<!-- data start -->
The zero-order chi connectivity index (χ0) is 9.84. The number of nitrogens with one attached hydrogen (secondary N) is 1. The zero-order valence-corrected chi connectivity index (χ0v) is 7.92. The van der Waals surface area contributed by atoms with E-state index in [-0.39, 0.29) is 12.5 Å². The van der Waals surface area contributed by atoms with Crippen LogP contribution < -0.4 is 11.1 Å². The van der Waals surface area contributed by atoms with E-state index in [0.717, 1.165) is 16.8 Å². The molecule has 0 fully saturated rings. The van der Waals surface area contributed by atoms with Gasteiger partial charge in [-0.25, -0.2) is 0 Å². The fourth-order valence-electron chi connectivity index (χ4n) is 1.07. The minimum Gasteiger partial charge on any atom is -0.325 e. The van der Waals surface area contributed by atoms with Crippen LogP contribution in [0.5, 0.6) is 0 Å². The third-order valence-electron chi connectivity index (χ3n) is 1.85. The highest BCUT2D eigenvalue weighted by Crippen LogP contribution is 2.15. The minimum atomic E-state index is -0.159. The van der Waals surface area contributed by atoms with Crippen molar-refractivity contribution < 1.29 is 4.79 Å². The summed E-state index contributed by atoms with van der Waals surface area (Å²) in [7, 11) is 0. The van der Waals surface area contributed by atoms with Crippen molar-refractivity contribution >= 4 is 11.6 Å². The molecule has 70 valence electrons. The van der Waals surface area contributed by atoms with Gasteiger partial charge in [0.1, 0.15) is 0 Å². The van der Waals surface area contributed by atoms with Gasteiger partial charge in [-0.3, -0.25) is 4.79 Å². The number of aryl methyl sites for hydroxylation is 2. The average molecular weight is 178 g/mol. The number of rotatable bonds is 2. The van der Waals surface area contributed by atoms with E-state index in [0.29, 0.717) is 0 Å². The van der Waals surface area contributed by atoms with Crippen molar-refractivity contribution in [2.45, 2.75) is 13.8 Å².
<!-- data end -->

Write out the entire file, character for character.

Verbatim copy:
The zero-order chi connectivity index (χ0) is 9.84. The number of nitrogens with one attached hydrogen (secondary N) is 1. The zero-order valence-corrected chi connectivity index (χ0v) is 7.92. The van der Waals surface area contributed by atoms with E-state index in [-0.39, 0.29) is 12.5 Å². The van der Waals surface area contributed by atoms with Crippen LogP contribution < -0.4 is 11.1 Å². The van der Waals surface area contributed by atoms with E-state index in [0.717, 1.165) is 16.8 Å². The molecule has 0 fully saturated rings. The van der Waals surface area contributed by atoms with Gasteiger partial charge in [-0.25, -0.2) is 0 Å². The fourth-order valence-electron chi connectivity index (χ4n) is 1.07. The minimum Gasteiger partial charge on any atom is -0.325 e. The van der Waals surface area contributed by atoms with Crippen LogP contribution in [0.5, 0.6) is 0 Å². The third-order valence-electron chi connectivity index (χ3n) is 1.85. The highest BCUT2D eigenvalue weighted by Crippen LogP contribution is 2.15. The minimum atomic E-state index is -0.159. The van der Waals surface area contributed by atoms with Crippen molar-refractivity contribution < 1.29 is 4.79 Å². The summed E-state index contributed by atoms with van der Waals surface area (Å²) in [7, 11) is 0. The van der Waals surface area contributed by atoms with Crippen molar-refractivity contribution >= 4 is 11.6 Å². The molecule has 70 valence electrons. The van der Waals surface area contributed by atoms with Gasteiger partial charge in [0.1, 0.15) is 0 Å². The van der Waals surface area contributed by atoms with Gasteiger partial charge in [-0.3, -0.25) is 4.79 Å². The number of aryl methyl sites for hydroxylation is 2. The average molecular weight is 178 g/mol. The number of rotatable bonds is 2. The van der Waals surface area contributed by atoms with E-state index in [0.29, 0.717) is 0 Å². The van der Waals surface area contributed by atoms with Crippen molar-refractivity contribution in [2.45, 2.75) is 13.8 Å².